Molecular hydrogen increases resilience to stress in mice
- Journal：Scientific Reports
- Disease Model：Depression, anxiety
- Corresponding Author：Qiang Gao, Han Song, Xiao-ting Wang Ying Liang, Yan-jie Xi, Yuan Gao, Qing-jun Guo, Tyler LeBaron, Yi-xianLuo, Shuang-cheng Li, XiYin, Hai-shui Shi, Yu-xia Ma
- Corresponding Unit：Scintific Reports
- Experimental Subject：Mice
- Way of Hydrogen Administration：Hydrogen inhalation
- Dosage：67% H2- 33%O2 mixture inhalation
Inhalation of hydrogen gas in adolescence significantly increased the resilience to acute stress in early adulthood, which illustrates the long-lasting effects of hydrogen on stress resilience in mice. This was likely mediated by inhibiting the hypothalamic-pituitary-adrenal axis and inflammatory responses to stress. These results warrant further exploration for developing molecular hydrogen as a novel strategy to prevent the occurrence of stress-related disorders.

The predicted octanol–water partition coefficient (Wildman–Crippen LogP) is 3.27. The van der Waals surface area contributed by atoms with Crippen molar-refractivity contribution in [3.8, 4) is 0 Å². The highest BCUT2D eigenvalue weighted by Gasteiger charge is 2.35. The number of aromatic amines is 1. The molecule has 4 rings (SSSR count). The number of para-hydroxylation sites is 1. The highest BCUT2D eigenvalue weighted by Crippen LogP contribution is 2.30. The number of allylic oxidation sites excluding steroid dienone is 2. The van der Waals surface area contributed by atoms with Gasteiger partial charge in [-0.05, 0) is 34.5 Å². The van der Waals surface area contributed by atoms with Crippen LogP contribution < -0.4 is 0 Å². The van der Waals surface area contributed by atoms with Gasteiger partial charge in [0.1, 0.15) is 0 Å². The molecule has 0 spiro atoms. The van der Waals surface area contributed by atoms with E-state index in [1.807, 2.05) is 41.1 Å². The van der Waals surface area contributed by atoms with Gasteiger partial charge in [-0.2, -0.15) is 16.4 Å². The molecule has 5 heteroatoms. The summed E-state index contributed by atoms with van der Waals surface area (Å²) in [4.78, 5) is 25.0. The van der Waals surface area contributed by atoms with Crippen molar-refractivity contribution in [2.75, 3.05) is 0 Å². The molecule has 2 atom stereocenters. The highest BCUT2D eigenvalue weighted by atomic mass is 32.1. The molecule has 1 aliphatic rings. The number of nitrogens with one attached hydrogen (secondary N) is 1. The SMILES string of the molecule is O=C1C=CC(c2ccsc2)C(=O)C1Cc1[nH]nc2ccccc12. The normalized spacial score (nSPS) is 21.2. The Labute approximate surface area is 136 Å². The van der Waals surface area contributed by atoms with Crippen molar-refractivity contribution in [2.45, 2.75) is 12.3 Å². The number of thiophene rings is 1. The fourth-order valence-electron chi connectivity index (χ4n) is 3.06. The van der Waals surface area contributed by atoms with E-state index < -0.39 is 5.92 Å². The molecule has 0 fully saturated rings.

Molecular hydrogen is the smallest molecule known in nature, and it was regarded by the scientific community as the inert gas without biological effects. In 2007, Nature Medicine published a paper confirming that hydrogen inhalation can protect cerebral ischemia-reperfusion injury. As of now, nearly 1200 relevant papers have been published internationally confirming the biological effects of hydrogen, and involving 63 kinds of important human diseases.